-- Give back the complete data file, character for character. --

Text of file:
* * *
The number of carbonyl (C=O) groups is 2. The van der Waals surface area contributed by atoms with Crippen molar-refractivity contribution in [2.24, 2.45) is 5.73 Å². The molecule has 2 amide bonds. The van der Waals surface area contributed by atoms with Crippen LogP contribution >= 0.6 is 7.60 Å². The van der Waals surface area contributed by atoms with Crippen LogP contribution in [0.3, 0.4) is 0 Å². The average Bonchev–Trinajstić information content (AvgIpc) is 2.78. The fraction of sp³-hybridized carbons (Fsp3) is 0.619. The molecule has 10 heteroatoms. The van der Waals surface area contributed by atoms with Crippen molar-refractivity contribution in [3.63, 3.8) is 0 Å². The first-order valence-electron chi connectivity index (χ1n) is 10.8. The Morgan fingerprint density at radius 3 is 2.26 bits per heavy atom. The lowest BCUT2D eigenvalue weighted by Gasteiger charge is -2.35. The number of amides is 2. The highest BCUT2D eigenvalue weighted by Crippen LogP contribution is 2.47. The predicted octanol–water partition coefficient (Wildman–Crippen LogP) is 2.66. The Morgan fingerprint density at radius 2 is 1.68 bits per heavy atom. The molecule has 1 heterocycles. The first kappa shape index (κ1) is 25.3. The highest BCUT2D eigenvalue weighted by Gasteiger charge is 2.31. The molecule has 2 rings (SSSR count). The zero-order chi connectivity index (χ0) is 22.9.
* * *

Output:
The number of carbonyl (C=O) groups is 2. The van der Waals surface area contributed by atoms with Crippen molar-refractivity contribution in [2.24, 2.45) is 5.73 Å². The molecule has 2 amide bonds. The van der Waals surface area contributed by atoms with Crippen LogP contribution >= 0.6 is 7.60 Å². The van der Waals surface area contributed by atoms with Crippen LogP contribution in [0.3, 0.4) is 0 Å². The average Bonchev–Trinajstić information content (AvgIpc) is 2.78. The fraction of sp³-hybridized carbons (Fsp3) is 0.619. The molecule has 10 heteroatoms. The van der Waals surface area contributed by atoms with Crippen molar-refractivity contribution in [3.63, 3.8) is 0 Å². The first-order valence-electron chi connectivity index (χ1n) is 10.8. The Morgan fingerprint density at radius 3 is 2.26 bits per heavy atom. The lowest BCUT2D eigenvalue weighted by Gasteiger charge is -2.35. The number of amides is 2. The highest BCUT2D eigenvalue weighted by Crippen LogP contribution is 2.47. The predicted octanol–water partition coefficient (Wildman–Crippen LogP) is 2.66. The Morgan fingerprint density at radius 2 is 1.68 bits per heavy atom. The molecule has 1 heterocycles. The first kappa shape index (κ1) is 25.3. The highest BCUT2D eigenvalue weighted by Gasteiger charge is 2.31. The molecule has 2 rings (SSSR count). The zero-order chi connectivity index (χ0) is 22.9.